Then, by the time everyone has to get on board, you’ll already have the data you need to optimise your campaigns with minimum performance drop while enjoying smooth sailing.

4. Stay On Top Of Your Tech Stack

To continue off the previous point, new technology is a good thing.

Why make your team use clunky, outdated tools or waste their abilities on rough work a machine could do instead?

It’s not only pointless. The problem is, manual labour is not as scalable, which means a tension headache in the future.

Become friends with automation.

Jobs won’t run out; they will just change.

Make each process more efficient and make your team’s work more fulfilling and purposeful, leading to them wanting to stay with the agency and increasing your quality of work.

In the long run, automating parts of your workflow will also cut your labour costs. But perhaps the most important part for our discussion?

You need to keep up.

If you’re not using level 1 technology like marketing tools as we know them, it’s going to be more difficult to jump to level 2 when new solutions and updates roll out.

5. Know Your Audience – And Their Audience

Knowing your audience is important now, and will stay important in the future.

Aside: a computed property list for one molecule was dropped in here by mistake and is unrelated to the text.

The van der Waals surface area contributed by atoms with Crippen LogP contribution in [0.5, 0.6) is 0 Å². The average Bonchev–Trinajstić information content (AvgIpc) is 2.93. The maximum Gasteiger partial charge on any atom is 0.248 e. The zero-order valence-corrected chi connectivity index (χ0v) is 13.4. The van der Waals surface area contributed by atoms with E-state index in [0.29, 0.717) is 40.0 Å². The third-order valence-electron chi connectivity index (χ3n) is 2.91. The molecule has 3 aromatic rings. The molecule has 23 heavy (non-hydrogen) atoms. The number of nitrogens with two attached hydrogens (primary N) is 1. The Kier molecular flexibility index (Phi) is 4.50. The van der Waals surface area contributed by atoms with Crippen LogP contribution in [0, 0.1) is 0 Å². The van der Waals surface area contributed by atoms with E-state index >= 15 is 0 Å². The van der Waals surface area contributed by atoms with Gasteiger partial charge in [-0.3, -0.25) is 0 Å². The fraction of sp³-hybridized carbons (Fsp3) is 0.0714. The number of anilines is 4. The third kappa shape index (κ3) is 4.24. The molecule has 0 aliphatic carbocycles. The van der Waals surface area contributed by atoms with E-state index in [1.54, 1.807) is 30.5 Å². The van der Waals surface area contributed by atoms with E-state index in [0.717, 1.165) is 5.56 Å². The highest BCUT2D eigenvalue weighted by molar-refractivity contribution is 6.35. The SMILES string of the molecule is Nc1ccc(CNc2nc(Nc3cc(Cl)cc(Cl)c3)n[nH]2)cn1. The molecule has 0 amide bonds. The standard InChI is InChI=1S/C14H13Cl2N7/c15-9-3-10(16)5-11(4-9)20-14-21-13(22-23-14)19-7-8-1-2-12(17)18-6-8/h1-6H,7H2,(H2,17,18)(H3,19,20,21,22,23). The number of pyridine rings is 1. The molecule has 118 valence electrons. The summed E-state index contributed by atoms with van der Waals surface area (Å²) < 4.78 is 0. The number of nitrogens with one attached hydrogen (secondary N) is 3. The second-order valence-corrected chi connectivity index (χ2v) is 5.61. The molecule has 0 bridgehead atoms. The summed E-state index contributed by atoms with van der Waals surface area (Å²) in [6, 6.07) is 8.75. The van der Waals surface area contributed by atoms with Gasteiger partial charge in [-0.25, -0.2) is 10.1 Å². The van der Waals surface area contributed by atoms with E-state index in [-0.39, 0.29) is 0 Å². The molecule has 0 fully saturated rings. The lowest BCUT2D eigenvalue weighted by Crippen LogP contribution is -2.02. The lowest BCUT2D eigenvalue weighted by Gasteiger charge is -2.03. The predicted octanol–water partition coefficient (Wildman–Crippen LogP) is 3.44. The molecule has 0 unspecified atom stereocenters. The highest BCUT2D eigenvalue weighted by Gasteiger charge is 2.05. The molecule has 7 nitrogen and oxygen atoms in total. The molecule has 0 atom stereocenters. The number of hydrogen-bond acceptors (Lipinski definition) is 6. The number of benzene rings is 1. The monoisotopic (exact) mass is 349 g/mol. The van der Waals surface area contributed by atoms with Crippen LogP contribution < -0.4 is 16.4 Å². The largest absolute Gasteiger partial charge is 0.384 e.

Strong customer relationships = longer customer lifespan = more profit and long-term security.

Get to know your audience beyond that initial marketing segmentation and persona research, and you’ll get laser sharp with personalisation, which is already in demand.


The best places to start are your (or your clients’) sales and customer support departments.

Other ways you can get to know more about your audience include:

  • Engaging with them on socials
  • Tracking and analysing their behaviour on your site
  • Asking to access clients’ analytics
  • Creating surveys
  • Always asking for feedback after you’ve established a relationship with a client

6. Work Towards An Agile, Flexible Workforce

This is how you fight talent attrition.